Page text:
Tuesday, December 4, 2012

Large Harbour-Caught , Dressed Shad ... 18¢ and 25¢ a Piece !

When I was a boy, Momma would send me down to the corner grocery store
with a dollar, and I'd come back with a peck o' potatoes,
two loaves o' bread, three pints o' milk, a pound o' cheese,
a  packet o' tea, a hand o' bananas and a dozen eggs.
Ya' can't do that nowadays.
Too damn many security cameras!!!

This wee joke opens the door to a subject I've been wanting to address for many moons already........ the buying power of the dollar in "the good old days" ! Now the older I get , the more I find myself harking back to  "the good old days" ..... the 1930s and 1940s in my case .... and telling stories of how my parents scrimped by on very little and eked out a living on less  ....... "tirant le diable par la queue" or "dragging the devil by the tail"  as Quebecers put it. But we were by no means alone as all families in Pokiok squeezed by and made do with the meagre salary the breadwinner brought home every week. Socially and economically we were all on equal footing .... hard-working longshoremen , quarrymen , limeburners , soldiers , sailors , millmen , painters , carpenters , two lawmen , fishermen , labourers , etc ..... no bankers , oil barons or rocket scientists near or beyond The Crick in those days !

Rummaging through my Dad's old documents and papers after his death I came upon a number of old income tax returns from the early 1940s. His return for 1942 , for example , shows that during the previous fiscal period he had earned $ 1999.45 ....... and divided by 52 weeks would situate my Dad's weekly take home pay at roughly $38.00 .........and now I'll get tto the "nitty-gritty" , la raison d'être or the reason why for this post.

It seems that every time I begin relating my early childhood and youth growing up in Pokiok ... mentioning both the sweet memories as well as a few real sour ones ... the outhouse especially in winter , no running water , long treks to and from school , the scarcity of money , etc  .... that some wiseacre pipes up with , " Maybe so , but the dollar went further back then .... you got much more for a dollar in those days than you can nowadays !" ..... and to this I usually reply , " Objectively speaking you're probably right ... however , back then there were fewer of  them ( dollars ) to go around!"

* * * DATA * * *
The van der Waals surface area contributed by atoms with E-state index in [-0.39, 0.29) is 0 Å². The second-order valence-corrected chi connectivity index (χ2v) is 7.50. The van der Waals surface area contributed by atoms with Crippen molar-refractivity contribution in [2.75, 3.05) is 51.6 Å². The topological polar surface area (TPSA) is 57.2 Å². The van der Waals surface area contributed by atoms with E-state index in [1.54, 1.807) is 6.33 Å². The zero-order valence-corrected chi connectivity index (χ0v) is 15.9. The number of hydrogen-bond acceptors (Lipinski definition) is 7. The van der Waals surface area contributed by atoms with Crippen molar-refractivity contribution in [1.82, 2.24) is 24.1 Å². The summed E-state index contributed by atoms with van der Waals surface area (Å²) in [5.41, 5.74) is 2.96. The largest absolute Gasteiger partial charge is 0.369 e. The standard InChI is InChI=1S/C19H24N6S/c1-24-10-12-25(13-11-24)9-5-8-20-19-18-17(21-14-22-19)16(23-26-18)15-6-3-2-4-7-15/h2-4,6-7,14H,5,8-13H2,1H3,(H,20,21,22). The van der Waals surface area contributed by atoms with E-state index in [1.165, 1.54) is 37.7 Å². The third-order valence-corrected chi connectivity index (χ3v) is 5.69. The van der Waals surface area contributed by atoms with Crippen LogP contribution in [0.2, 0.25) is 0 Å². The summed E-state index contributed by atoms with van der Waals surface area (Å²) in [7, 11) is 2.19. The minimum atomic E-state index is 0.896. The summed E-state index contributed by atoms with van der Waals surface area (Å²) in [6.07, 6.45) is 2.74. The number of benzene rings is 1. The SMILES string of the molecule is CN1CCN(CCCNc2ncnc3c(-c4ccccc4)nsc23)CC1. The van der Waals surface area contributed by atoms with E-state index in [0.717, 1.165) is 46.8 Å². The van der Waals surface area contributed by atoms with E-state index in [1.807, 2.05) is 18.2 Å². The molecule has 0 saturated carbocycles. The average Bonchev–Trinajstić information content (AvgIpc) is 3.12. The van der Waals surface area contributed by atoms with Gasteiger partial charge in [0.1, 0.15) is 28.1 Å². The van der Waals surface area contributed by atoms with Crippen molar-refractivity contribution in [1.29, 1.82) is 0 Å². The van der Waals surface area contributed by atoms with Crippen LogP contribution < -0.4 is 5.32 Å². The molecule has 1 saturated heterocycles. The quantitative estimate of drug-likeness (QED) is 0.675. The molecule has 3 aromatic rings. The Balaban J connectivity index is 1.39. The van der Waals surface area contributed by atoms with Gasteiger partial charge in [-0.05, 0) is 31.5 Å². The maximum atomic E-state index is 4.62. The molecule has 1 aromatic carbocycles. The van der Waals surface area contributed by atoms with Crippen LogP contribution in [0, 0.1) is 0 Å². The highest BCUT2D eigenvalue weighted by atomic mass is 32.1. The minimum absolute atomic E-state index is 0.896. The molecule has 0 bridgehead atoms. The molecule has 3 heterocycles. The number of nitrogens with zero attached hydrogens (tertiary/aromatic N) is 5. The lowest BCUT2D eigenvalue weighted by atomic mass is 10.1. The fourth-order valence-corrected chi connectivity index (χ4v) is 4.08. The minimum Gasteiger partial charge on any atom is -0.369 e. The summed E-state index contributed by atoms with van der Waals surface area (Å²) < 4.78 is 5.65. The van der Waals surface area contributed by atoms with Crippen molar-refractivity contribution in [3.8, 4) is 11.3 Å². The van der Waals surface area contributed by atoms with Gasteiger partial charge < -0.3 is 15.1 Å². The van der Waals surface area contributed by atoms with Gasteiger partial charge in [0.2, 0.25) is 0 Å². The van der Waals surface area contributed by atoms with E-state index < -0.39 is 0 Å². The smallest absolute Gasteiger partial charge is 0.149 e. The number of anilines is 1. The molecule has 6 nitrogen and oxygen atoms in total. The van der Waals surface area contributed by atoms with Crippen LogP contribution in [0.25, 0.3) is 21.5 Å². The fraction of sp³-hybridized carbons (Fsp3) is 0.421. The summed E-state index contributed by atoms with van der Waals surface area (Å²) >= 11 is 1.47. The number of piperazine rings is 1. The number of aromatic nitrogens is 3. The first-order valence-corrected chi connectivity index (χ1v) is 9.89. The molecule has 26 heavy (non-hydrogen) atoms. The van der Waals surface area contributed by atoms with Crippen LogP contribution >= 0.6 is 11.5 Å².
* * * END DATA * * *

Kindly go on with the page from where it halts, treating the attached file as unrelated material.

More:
Since it is a frequent subject of conversation ...... the value of money nowadays as compared to "back then" ,,, I have decided to let my readers make up their own minds. I went to our public library and consulted microfilm copies of the Evening Times Globe for May 2nd , 1942 ... roughly 70 years ago and coinciding with the year my Dad earned an average of $38.00 a week. Below the you will find  a cross-section of  ads from many food stores of the era ... Dominion Food Shops , Red & White Store , Barkers 5 Stores , MMA Stores , Garred's Fruit Store ( my favourite place for an ice-cream soda ) , United Thrift Stores , Stephen's Super-Market , etc .  In our own case my parents had a "running bill" with Gaults ( God bless Gerry Leonard ) in Indiantown , occasionally buying from Joyce's on Main Street ( God bless Cecil and Molly ) , Art McGuire's on Spar Cove Road ( God bless Art too !) .  So now you may grab your shopping cart and get your groceries for the week ! See how well you fare. However , please keep in mind your other monthly expenses such as heating and cooking year round  ( wood and coal ) , clothing , electricity , transportation , entertainment , upkeep and home maintenance as most families in my neighbourhood were still adding onto or trying to finish the interior of their homes. And to boot there were likewise a few miscellaneous but regular expenses such as .... like most parrochial-minded , church-going and God-fearing folks in the 1940s my Dad would always drop a $2.00 bill in the collection plate at Saint Peter's every Sunday ... thereby dropping his salary down to $36.00 weekly. Although it fell short of ten percent of his salary , my father believed in the principle of "tithes" and gave according to his means.


  1. Kathy Ruttan Mike CrandallDecember 5, 2012 at 1:07 PM

    Wow a 14 oz of Heinz Ketchup was 21 cents, a 75 lb of #1 potatoes was 1.99 and Baxter's Milk fresh daily from the United Thrift store.... It seems that you got more for your dollar in those days. I bought 3 Honeycrisp apples and it cost more than 4 dollars! I didn't notice any apple prices but 3 grapefruit was 23 cents....Those were the good ole days

  2. With my favourites , scallops and lobster at 29 and 45 cents a pound respectively it is evident you got more for a dollar in those days , Kathy. However , my query here is .... what percentage of my Dad's salary went for food on a weekly basis ? True that things were cheaper .... but number of dollars available fewer and hard to come by ! I'm sure that Ernie and Kay , Tom and Alice as well as Bertha and Freer experienced the same problems as we did.